My Top 8 Places in Japan (So Far)
My bucket list for places to visit in Japan is huge. Still, I’ve been lucky enough to spend a lot of time in Japan – living in the country and traveling around often.
This list will change, but for now, here is my favourite 8 places in Japan…
Mount Koya in Wakayama Prefecture is easy to get to – 2 trains at the very minimum, a cable car and bus – but this mountain town is dotted with spectacular sites. Visitors typically stay in an actual temple and can participate in Buddhist prayer.
Japan Photo: Koyasan: Traditional Japanese Stone Lanterns, Ishi-Dōrō (HDR Photo)
Daigo Temple is 1 of 17 on the list of world heritage sites in Kyoto. I visited on a very hot summer day, during the Japanese school holiday, and the place was mostly empty. The temple is actually just outside of Kyoto city, a little further out compared to the more well known sites of Kyoto.
The shrine complex has 3 distinct areas. My favourite building here is the gojū-no-to 「five storied pagoda, 五重塔」 which has stood since 951.
Travel Guide: Daigo-ji, Kyoto: Travel Guide + Photos
Fushimi Inari Taishi
Fushimi Inari Shrine is a must-visit site in Kyoto. It’s another one on the list UNESCO World Heritage sites in Kyoto. This mountain shrine is stunning. Walking along the 4km of mountain paths, lined with thousands of vermilion torii gates, you forget what era you’re in… you could be strolling through Muromachi period Japan.
Japan Photo: Shrine & Temple Architecture: The Tower Gate (at Fushimi Inari Shrine in Kyoto – HDR Photo)
Travel Guide: Kyoto: Fushimi Inari Shrine and the 5,000 Vermilion Gates
One summer in Japan I stayed with a friend in the Kiso Valley of Japan. We hiked Mt Ontake in Nagano Prefecture. We also visited a couple of small post towns along the Nakasen-do, an ancient route leading from Tokyo to Kyoto. These two towns (Narai-juku and Tsumago-juku) have retained their Edo period appearance, for an authentic traditional Japan experience…
Travel Guide: Narai-juku/奈良井宿: Traditional Japan on the Kisoji/Nakasendo
I was inspired to visit Hakone Shrine by one of my favourite HDR photographers Trey Ratcliff, who produced an amazing HDR photo of the lantern lined path leading toward the main shrine. Hakone Shrine is a popular day trip for residents of Tokyo. The shrine itself is nestled on the foot of a mountain. On a clear day you can even see Mt Fuji from the foot of Lake Ashi.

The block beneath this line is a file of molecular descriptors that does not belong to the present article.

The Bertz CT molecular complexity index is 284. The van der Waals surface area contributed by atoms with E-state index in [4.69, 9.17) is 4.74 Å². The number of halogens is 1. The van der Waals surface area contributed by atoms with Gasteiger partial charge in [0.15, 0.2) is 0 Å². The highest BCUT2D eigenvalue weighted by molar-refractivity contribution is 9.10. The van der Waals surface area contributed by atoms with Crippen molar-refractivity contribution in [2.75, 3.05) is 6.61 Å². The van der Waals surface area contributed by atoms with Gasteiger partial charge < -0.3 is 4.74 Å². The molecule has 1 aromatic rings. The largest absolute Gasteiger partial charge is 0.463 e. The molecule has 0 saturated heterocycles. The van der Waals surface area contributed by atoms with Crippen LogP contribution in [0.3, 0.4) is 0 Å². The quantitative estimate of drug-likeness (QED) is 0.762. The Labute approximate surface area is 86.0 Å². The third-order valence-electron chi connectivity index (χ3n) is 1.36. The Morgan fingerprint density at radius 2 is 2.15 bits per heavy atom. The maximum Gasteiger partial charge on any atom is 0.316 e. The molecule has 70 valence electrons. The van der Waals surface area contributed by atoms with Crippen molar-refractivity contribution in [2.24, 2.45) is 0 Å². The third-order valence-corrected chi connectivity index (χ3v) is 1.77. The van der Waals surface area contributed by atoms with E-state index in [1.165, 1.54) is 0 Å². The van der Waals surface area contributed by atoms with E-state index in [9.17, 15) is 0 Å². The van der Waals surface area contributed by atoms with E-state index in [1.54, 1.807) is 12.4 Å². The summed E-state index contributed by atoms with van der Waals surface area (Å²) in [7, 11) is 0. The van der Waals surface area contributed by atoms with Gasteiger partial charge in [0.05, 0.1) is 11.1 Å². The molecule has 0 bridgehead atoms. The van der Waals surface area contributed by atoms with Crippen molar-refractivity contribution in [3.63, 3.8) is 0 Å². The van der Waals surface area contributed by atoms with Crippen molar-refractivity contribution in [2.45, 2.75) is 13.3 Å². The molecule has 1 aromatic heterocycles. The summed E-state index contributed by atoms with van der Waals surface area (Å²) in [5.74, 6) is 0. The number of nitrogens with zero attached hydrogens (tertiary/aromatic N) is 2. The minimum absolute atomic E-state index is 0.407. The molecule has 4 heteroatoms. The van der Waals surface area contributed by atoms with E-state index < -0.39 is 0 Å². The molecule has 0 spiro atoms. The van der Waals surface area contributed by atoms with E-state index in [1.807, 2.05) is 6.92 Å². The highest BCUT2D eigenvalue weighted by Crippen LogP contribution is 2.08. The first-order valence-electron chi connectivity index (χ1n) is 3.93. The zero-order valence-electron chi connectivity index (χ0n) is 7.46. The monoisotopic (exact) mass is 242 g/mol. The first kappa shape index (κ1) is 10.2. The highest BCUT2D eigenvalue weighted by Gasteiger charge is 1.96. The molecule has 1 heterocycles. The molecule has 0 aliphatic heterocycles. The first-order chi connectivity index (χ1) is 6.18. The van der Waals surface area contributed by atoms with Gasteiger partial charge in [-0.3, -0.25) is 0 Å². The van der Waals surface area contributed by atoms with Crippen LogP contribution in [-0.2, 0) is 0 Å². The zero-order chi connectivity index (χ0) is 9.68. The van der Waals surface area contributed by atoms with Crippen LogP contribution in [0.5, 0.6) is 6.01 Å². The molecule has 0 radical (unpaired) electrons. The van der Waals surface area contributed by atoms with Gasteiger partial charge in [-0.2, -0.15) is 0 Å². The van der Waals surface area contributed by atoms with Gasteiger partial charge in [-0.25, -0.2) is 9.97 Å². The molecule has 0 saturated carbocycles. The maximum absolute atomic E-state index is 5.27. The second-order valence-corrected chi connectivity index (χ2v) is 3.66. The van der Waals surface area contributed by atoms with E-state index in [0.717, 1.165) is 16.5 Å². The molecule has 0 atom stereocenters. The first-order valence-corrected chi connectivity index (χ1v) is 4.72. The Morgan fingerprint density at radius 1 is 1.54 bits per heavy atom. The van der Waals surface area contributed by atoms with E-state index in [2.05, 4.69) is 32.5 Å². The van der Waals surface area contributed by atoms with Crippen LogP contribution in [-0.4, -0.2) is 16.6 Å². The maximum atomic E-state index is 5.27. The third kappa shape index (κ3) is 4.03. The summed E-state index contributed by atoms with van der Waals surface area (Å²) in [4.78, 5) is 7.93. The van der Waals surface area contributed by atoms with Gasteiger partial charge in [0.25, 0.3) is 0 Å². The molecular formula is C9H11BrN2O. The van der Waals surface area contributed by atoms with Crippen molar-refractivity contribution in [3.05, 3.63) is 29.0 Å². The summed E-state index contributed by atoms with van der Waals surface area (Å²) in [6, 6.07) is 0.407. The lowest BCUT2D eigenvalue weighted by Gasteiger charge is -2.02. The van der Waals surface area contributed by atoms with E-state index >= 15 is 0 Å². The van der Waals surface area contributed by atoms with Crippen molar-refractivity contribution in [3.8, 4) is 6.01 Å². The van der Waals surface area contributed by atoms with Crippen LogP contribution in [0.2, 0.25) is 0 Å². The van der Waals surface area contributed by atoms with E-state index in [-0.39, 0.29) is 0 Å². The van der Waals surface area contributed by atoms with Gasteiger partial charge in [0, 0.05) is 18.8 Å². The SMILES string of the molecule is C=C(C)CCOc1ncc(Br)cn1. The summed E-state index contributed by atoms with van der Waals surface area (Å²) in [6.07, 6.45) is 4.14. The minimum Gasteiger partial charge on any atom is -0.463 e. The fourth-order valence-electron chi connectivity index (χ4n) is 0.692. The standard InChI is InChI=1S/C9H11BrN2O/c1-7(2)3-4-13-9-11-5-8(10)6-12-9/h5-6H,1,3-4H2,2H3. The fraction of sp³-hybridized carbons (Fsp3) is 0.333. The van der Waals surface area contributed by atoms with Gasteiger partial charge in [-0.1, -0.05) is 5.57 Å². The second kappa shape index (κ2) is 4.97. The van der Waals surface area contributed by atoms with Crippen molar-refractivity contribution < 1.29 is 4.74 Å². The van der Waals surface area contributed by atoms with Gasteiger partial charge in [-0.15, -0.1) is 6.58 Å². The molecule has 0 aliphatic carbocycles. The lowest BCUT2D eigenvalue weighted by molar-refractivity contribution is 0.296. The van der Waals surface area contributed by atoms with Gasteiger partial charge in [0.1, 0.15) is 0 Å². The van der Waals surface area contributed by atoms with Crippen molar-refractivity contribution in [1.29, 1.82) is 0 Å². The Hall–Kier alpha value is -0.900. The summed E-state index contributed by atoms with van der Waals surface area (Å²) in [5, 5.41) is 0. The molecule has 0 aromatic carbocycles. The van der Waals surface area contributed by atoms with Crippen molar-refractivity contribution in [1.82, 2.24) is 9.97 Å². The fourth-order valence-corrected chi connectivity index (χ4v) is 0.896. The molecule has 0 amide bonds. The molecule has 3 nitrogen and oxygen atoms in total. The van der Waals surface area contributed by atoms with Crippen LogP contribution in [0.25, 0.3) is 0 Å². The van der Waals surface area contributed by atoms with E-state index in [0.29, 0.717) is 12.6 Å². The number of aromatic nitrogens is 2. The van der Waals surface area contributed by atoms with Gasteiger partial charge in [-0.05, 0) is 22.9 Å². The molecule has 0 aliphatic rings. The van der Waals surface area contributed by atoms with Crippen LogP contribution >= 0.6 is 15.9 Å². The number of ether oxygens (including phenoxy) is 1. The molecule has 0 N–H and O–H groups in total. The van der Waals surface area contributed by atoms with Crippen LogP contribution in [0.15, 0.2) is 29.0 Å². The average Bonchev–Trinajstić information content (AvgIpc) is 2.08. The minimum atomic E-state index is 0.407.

Travel Guide: Hakone Shrine Travel Guide (Info + 14 HDR Photos)
From traditional and ancient Japan, to a thriving city hot spot… Dotonbori in Osaka is the first place I ever visited in Japan. Full of neon signs, restaurants, bars and long malls of shops, this place is a huge tourist area. You’ll always see something unique and perhaps a little bit crazy in Dotonbori…
Japan Photo: Dotonbori, Osaka: Strange Sights by the Glico Man Sign on Ebisu Bridge
Hiroshima’s Peace Memorial Park and Museum is a very powerful place to visit. We’ve all heard the history of what happened there in 1945, but visiting the park you get a sense of perspective about how much of a huge impact the atomic bomb really had here.
Japan Photo: Hiroshima Atomic Bomb Dome during Spring
Toyota City, Aichi Prefecture. It’s not a tourist destination, but it will always hold a special place in my heart. I lived here for a year, working as an Assistant Language Teacher. It’s an industrial city, the headquarters of the Toyota Motor Corporation. But among the automotive city are some amazing people – with cool job titles like electric hybrid engine engineer – and special little sites hidden among the highway overpasses and huge Toyota employee apartment complexes…
Japan Photo: A Small Local Shrine, With Lots of Character in Toyota City (HDR Photo)
Japan Photo: Toyota Stadium: Home of J-League team Nagoya Grampus
That’s my top 8, for now, what’s in yours?
My top 8 places in Japan will change as I continue to travel the country.
What special places would be on your list?
Just found your incredible website. Your photos are magnificent..
We will be leaving for our first trip to Japan shortly. Your blog has made us even more excited (if that’s possible) about our upcoming trip.
Thank you for sharing with the world.
Thanks for the kinds words Anne! It’s comments like this that motivate me to keep blogging. Have an awesome time on your trip 🙂
Deano! An enjoyable article indeed! These Japan sites are fascinating! I am curious if you have any more info on your teaching job you took in Toyota? I have been very interested in a job of that sort.
Thanks Deano for your site. We are about to embark on a journey to Japan, and I am glad that I have 4 of your top 8 in my itinerary! We have never been there, but couldn’t wait… our trip will be in March next year, in time for sakura season.